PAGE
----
Kaiser Permanente (KP), one of the largest healthcare organizations with over 9 million patients, recently announced the launch of its iOS health management app, available free of charge in the Apple iTunes store. This app has been previously available for Android devices, as was previously reported on by the iMedicalApps team.

This iPhone iteration brings all the same features and tools of the Android app and the My Health Manager on the KP website to the iOS platform. Members can email their providers, check lab test results, order prescription refills, and manage appointments — all from the convenience of their mobile phone, where and when they choose.

As we discussed previously, KP made an interesting choice to launch its app first on the Android platform. Since then, the Android app has seen nearly 100,000 downloads. In addition, the mobile-optimized KP site has received nearly 5 million visits since January. Given this popularity, it was likely just a matter of time before the iOS app was released.

With this more complete offering, KP could potentially have the farthest reaching mobile solution for its members. We’ve noted previously how many insurers are developing mobile tools for their members. Similarly, EHR vendors are creating similar offerings.

George Halvorson, chairman and chief executive officer of Kaiser Permanente explains the benefits of this app.

“Accessing health information and care from mobile devices is quickly becoming a new norm for care. We are probably the most electronically connected health care delivery system in the country, and we are using that connectivity and database to give our patients and members the connectivity they clearly want. We are constantly looking for ways to take connectivity to new levels. The mobile health toolkit gives us great opportunities to satisfy that demand.”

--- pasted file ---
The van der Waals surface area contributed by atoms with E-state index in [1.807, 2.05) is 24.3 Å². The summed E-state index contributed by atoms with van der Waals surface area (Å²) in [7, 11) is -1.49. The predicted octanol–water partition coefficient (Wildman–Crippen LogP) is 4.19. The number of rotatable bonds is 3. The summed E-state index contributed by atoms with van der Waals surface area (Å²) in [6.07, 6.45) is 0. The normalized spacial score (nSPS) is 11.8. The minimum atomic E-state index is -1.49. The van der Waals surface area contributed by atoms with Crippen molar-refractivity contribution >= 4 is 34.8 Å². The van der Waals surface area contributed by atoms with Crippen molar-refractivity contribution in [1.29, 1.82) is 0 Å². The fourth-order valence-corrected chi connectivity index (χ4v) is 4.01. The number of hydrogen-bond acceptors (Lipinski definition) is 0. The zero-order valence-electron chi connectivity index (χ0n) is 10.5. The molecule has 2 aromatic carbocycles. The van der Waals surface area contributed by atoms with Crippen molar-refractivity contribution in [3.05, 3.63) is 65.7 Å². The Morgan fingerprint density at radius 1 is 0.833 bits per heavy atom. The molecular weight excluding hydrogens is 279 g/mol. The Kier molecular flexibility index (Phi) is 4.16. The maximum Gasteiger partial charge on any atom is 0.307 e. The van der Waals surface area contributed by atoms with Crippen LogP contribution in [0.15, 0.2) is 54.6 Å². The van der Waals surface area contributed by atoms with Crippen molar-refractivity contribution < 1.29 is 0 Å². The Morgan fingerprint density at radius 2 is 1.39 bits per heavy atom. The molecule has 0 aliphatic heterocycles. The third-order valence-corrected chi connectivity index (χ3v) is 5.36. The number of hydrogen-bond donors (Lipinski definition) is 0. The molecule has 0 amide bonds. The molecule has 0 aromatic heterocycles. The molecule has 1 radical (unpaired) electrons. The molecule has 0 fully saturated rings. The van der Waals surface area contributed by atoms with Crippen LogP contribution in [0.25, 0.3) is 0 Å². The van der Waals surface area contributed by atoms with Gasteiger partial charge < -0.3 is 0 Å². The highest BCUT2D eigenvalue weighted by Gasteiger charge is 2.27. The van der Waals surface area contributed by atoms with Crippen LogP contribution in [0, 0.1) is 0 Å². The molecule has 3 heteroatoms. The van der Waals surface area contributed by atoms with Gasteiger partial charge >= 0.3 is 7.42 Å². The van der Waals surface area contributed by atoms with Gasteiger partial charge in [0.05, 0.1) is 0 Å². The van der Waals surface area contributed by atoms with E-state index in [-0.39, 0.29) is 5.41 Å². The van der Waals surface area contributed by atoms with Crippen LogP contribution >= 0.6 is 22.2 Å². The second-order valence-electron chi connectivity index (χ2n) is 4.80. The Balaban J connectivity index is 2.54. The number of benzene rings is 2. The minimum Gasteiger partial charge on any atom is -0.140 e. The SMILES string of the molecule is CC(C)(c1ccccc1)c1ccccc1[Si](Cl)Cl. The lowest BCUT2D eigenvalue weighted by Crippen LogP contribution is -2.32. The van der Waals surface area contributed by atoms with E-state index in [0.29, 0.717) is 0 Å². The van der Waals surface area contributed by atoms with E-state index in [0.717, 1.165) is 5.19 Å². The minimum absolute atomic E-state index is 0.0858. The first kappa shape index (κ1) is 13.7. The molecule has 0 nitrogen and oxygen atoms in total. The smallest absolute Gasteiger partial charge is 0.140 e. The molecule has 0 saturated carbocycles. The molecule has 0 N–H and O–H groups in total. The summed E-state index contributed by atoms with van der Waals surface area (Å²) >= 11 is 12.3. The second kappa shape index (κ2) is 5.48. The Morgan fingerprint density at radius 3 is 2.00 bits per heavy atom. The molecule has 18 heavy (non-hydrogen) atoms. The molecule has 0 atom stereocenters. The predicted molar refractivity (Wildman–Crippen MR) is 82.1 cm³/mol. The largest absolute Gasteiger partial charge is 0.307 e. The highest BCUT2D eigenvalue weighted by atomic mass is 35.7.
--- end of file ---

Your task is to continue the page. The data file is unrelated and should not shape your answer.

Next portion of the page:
The concept of giving patients their health record can even improve their overall healthcare experience and can lead to improved patient outcomes. According to the article, secure patient-physician email messaging improves the effectiveness of care for patients with diabetes and hypertension. According to the press release,

The study included 35,423 patients with diabetes, hypertension, or both, in Kaiser Permanente’s Southern California region. The study found that use of secure patient-physician messaging in any two-month period was associated with statistically significant improvements in Healthcare Effectiveness Data and Information Set (HEDIS) care measurements. Results included 2 percent to 6.5 percent improvements in glycemic, cholesterol, and blood pressure screening and control.

Link to article from EE Times